Public school districts in many Massachusetts communities are responding to concerns over containing Coronavirus by telling students to stay home.

"There's mounting pressure on many superintendents to take some action,” said Tom Scott, Executive Director of the Massachusetts Association of School Superintendents. “They're talking to one another. They're trying to work through the Department of Education and Department of Public Health to try to find some advisories that would help them. But ultimately they're going to have to make those decisions.”

Scott said as superintendents look for help with making the decision, they aren't getting much direction from the state.

"In many cases, we're being advised to talk to our local boards of health in making some of these decisions," he said. "In some cases it's a very effective way of doing it. In other cases the resources at the local department of public health in the local areas may be insufficient."

Scott added that superintendents have to weigh the balance between the health of students and the responsibility to educate them. And, he said superintendents feel the need to err on the side of caution.

In a joint statement, the superintendents of Arlington, Bedford, Belmont, Burlington, Lexington, and Winchester said they can have a greater impact on public health and safety by acting together.

"Many in our area have been particularly impacted due to our families who have a greater number of presumptive positive cases in the area," the statement read.

The statement said the closure could be extended or shortened based on directions from the state.

"We do this out of an abundance of caution, particularly out of sensitivity to families and staff who have underlying conditions that make them more vulnerable to complications should they become infected," it read. "We also do not do this lightly, as we know that this will impose a hardship on families who do not have childcare options."

Newton Superintendent David Fleishman told WGBH News that canceling school wasn't a decision he took lightly.

"Yet the information that we've received in the last 12 to 24 hours, and in talking to our health officials, they felt it was time," he said. "And obviously, school districts close very reluctantly because it has an incredible impact on families and children. And so it has incredible societal costs. I think closing schools is one of the most complex decisions given how much children depend on us for academics, for social and emotional well-being, for food and nutrition, for educational materials. There's significant loss when you closed for an extended period of time. But this is a very unique situation and hopefully we won't be closed for too long."

The closures come as some public health experts question whether that’s the right move to protect school communities.

In an opinion piece in Tuesday’s New York Times, Dr. Jennifer Nuzzo of the Johns Hopkins Center for Health Security argues there’s no evidence school closures will slow the Coronavirus outbreak.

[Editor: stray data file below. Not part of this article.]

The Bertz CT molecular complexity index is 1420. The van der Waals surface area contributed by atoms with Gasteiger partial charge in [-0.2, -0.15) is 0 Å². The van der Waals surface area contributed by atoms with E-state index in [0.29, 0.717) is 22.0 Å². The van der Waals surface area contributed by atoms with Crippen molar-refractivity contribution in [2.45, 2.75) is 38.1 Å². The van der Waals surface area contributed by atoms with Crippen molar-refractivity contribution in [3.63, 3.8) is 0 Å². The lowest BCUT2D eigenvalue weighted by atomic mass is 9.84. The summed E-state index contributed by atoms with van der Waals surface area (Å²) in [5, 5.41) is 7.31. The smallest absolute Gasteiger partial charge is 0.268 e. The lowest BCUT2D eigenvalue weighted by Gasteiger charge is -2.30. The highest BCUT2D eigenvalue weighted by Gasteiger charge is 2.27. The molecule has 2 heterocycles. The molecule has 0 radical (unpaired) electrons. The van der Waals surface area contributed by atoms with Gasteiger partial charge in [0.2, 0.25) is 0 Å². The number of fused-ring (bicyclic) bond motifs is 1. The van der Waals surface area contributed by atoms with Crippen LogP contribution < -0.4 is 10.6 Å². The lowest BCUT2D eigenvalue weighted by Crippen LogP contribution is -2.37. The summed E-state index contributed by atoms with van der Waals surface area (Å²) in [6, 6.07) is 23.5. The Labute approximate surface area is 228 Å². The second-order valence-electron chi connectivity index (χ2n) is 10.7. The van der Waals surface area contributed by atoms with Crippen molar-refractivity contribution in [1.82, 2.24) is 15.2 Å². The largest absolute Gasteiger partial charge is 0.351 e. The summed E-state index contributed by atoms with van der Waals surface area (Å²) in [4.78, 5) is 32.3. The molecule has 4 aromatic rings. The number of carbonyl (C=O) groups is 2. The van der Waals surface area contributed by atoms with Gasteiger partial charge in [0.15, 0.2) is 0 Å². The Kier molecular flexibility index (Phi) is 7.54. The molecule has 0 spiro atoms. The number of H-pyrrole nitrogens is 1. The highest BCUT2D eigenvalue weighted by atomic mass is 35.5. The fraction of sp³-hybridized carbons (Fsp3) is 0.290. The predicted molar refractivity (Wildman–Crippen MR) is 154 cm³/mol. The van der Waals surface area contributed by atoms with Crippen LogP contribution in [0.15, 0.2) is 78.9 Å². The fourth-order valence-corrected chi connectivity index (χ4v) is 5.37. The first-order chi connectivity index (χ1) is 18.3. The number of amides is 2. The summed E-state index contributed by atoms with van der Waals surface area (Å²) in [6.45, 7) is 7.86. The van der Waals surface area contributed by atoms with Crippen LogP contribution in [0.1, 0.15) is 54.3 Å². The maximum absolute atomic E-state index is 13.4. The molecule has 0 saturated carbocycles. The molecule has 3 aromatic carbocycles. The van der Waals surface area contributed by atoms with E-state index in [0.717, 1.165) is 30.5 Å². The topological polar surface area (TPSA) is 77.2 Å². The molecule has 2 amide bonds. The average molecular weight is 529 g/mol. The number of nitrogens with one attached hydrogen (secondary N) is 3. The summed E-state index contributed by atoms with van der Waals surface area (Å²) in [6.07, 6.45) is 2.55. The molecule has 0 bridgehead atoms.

“If schools remain open, officials could enact measures to limit any potential spread among children and staff,” Dr. Nuzzo writes. “All students could be checked daily for fever, a possible sign of Covid-19 infection. Even more attention should be given to hand washing and reminding children not to touch their faces. Children should be taught to sneeze into their sleeves. Schools can consider changing seating arrangements to keep children six feet apart. As the weather warms, lessons can be taken outside, if possible.”

In a call with reporters on Wednesday, Dr. Marc Lipsitch, a professor of epidemiology at the Harvard T.H. Chan School of Public Health, emphasized the social services that kids won't have access to as schools are closed.

“What's left of the American welfare state is so much channeled through schools that closing schools in the United States is a bigger decision than almost anywhere else,” Dr. Lipsitch said. “We have lots of nutrition for children, plus mental health services. And then … there's the problem that you lose essential workers from the workforce because they're taking care of their kids.”

But, Dr. Lipsitch said closing schools could do some good.

“If you were just going for disease control, you would close the schools because children do get infected,” he said.

Dr. Lipsitch cited one study of the virus in China that suggested children get infected at the same rate as adults, but with milder symptoms. He said it’s not yet clear how much children transmit the disease to others.

“And so it's really an agonizing choice between two bad options that people are going to make,” he said.

School districts seeing closures include:
— Arlington - closed at least through March 27
— Bedford - closed at least through March 27
— Belmont - closed at least through March 27
— Boston – just Eliot School in the South End closed through March 19
— Brookline - closed at least through March 27
— Burlington - closed at least through March 27
— Cambridge - closed at least through March 27
— Everett – closed through April 27
— Lexington - closed at least through March 27
— Lynn - closed March 13
— Newton - closed at least through March 20
— Salem – closed March 13
— Somerville – closed at least through March 27
— Wellesley – closed for approximately two weeks
— Winchester - closed at least through March 27
— Worcester - closed March 13

NOTE: These are just some of the districts that are canceling classes. Check with your own community to see if schools in your area will be closed.